What’s not right with e-commerce in India? – I


What’s not right with e-commerce in India? – I

If you disagree that there is a bloodbath happening right now in Indian e-commerce, you can save your time and stop reading further. It’s not yet the kind Ashish predicted last year, but the kind where businesses are bleeding every inch of the path to survival. Most of these wounds are self-inflicted though – some consciously, and most purely out of not thinking through well enough. Acknowledging this seems to be difficult for boards running these businesses since most of their decisions come with a lot of confidence; confidence that to some extent comes from “this is right for my business” and mostly from “I know it all”.

The question is – in a domain that is still at a nascent stage, is this confidence well-founded? We have enough and more evidence in the e-commerce space in India now to say with equal, if not more, conviction that what’s being done is not the way to building a sustainable and scalable e-commerce business.

And hence the question “What’s not going right?” instead of “What’s going wrong?”

Gone are the days when standard business models worked irrespective of what area your business was in. Awareness and knowledge have led to a reformed understanding among consumers. They are now more aware of their choices and the overall value in their choices. The competitive situation has tilted the scale a lot in favor of the consumer, thus enabling them with the aptitude to make evaluated choices. This has created challenges for businesses, resolving which requires acute understanding of the consumer nature, needs and behavior in social and individual contexts.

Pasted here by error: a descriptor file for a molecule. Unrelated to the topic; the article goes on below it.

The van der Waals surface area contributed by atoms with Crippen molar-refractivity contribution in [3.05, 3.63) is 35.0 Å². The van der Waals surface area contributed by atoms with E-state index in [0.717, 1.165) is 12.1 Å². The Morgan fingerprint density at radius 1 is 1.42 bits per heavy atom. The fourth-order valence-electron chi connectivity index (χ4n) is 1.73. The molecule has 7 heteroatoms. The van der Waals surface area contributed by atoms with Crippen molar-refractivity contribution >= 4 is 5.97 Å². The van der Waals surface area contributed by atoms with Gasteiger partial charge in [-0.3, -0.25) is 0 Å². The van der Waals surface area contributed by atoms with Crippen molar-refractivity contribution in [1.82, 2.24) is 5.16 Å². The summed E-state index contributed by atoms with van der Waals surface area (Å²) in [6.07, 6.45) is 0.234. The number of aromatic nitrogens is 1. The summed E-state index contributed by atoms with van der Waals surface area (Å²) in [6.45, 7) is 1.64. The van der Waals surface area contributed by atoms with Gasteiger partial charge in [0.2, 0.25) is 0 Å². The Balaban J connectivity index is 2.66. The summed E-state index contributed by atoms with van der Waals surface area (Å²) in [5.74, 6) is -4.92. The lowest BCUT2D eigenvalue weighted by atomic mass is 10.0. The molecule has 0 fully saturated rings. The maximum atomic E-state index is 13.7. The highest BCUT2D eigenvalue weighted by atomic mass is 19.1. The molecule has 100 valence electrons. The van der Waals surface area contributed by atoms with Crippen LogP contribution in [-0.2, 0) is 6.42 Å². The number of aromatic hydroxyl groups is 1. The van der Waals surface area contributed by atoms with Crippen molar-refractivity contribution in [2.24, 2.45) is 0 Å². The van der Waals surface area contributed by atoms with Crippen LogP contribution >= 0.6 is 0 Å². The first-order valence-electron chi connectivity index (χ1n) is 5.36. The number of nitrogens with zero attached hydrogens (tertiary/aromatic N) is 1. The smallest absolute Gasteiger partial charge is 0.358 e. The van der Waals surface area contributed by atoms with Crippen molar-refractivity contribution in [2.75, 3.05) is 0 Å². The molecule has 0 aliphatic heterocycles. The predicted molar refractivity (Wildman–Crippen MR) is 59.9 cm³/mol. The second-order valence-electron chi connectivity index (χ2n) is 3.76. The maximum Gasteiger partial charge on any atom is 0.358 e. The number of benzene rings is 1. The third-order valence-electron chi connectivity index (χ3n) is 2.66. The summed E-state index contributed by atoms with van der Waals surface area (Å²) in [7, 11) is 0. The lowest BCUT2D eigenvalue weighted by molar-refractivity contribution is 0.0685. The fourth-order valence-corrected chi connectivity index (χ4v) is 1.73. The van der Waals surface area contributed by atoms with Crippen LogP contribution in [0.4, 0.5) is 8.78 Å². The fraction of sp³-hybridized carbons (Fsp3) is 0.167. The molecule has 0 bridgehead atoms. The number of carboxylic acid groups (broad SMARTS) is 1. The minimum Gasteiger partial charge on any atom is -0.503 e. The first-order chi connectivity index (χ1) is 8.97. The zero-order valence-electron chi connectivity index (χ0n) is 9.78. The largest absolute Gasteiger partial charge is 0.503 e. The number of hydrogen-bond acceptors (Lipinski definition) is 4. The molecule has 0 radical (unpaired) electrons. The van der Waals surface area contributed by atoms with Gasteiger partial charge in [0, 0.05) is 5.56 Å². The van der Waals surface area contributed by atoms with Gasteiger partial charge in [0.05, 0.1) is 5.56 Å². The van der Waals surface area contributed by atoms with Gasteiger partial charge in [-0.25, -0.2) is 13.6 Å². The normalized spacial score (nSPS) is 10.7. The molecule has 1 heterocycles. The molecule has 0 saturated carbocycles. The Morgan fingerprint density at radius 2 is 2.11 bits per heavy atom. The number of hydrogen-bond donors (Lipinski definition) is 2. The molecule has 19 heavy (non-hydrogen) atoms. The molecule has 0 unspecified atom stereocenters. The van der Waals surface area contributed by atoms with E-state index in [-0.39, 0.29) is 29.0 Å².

Ignorance of consumer understanding has large costs involved and this now quite visible in the form of Indian e-commerce space’s struggle towards building viable businesses.

E-Commerce in India evolved as replication of a globally successful business model; the US. Examples of Amazon, Zappos, eBay were largely looked up to when business structures for Indian e-commerce were developed. What seems left out of learning from these businesses was essentially the most fundamental aspect that made their companies successful – a dedicated focus on site visitors and customers – their propensity to identify, learn from, cherish and nurture their customers. Customer retention hence, was no more a challenge either.

Let us look at a standard e-commerce business in India. To begin, you got your business model tuned, set up the front-end, secure backend. Supply chain and delivery channels in place, you also get investors to believe in your business. Of course, you also thought of your customers – after all they are the source of your revenues. So you got your UI/UX team to create good environment for your visitors. With good collection coupled with seamless (if you’ve really ensured this) experience, you do your best to convert this visitor to a customer.

With all this in place, still the state of e-commerce in India makes struggle look like a good phase.

There’s a part I intentionally skipped in the progression I mentioned above. It is – hold your breath – customer acquisition. There is something fundamentally wrong in the way customer acquisition is understood and approached.